John Huppenthal: We had to pull samples of what was actually done in the class and saw myriad violations of 15-12 in those materials. The website specifically outlines this is for a particular ethnicity. There were a variety of materials that outlined that and when we checked enrollment, in the classrooms, there's 90% Latino and the overall population is at 60%. Explicitly talking about in terms of how it's cast, being from one viewpoint and talking about it in terms of oppression and Latinos by whites, the types of references in that context. Not, you know, improper -- just improper phraseology, how you bring that out, we think, that's where the violation took place.

Ted Simons: Here to tell us more about the ethnic studies program in question is Mark Stegeman, president of the Tucson Unified School District Governing Board. Thank you for appearing tonight on "Horizon."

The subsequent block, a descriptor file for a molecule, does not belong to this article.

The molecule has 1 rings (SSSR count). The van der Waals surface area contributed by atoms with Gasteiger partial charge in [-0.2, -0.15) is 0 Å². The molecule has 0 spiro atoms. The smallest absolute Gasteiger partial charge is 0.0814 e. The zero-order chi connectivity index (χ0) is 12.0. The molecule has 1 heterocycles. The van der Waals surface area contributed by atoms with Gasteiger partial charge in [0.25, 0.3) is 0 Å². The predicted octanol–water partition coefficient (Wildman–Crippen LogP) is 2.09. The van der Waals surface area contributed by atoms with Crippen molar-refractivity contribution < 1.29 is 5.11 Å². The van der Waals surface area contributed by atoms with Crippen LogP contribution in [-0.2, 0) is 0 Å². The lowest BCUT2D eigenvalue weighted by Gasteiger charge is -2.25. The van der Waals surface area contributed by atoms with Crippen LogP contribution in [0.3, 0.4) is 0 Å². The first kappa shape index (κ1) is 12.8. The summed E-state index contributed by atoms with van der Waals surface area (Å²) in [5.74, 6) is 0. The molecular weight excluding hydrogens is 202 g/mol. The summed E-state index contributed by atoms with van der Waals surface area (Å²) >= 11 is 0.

Mark Stegeman: It's my pleasure. Thank you.

Ted Simons: Ok. The superintendent says it violates state law. What say you?

Mark Stegeman: The governing board has repeatedly taken the position we're not in violation of state law and I'm not inclined to say anything to undercut that position.

Ted Simons: The superintendent says it promotes resentment, promotes ethnic solidarity and is designed for a particular ethnic group - all three subsets mentioned specifically in statute. Again, without going too deeply on each individual case, is there resentment; is there a specific course design for a specific ethnic group? Is it designed for that particular ethnic group?

Mark Stegeman: The problem account statute, the language is vague, what is resentment, history is full of people treating each other badly, and when you teach about that, you could say teaching any history is going to create some resentment. It's hard to know where the line is drawn. I think this course sequence was aimed a little bit at Latinos, but school districts all over the country have African American studies courses aimed a little bit at African Americans and it's hard to tell exactly where the line should be drawn.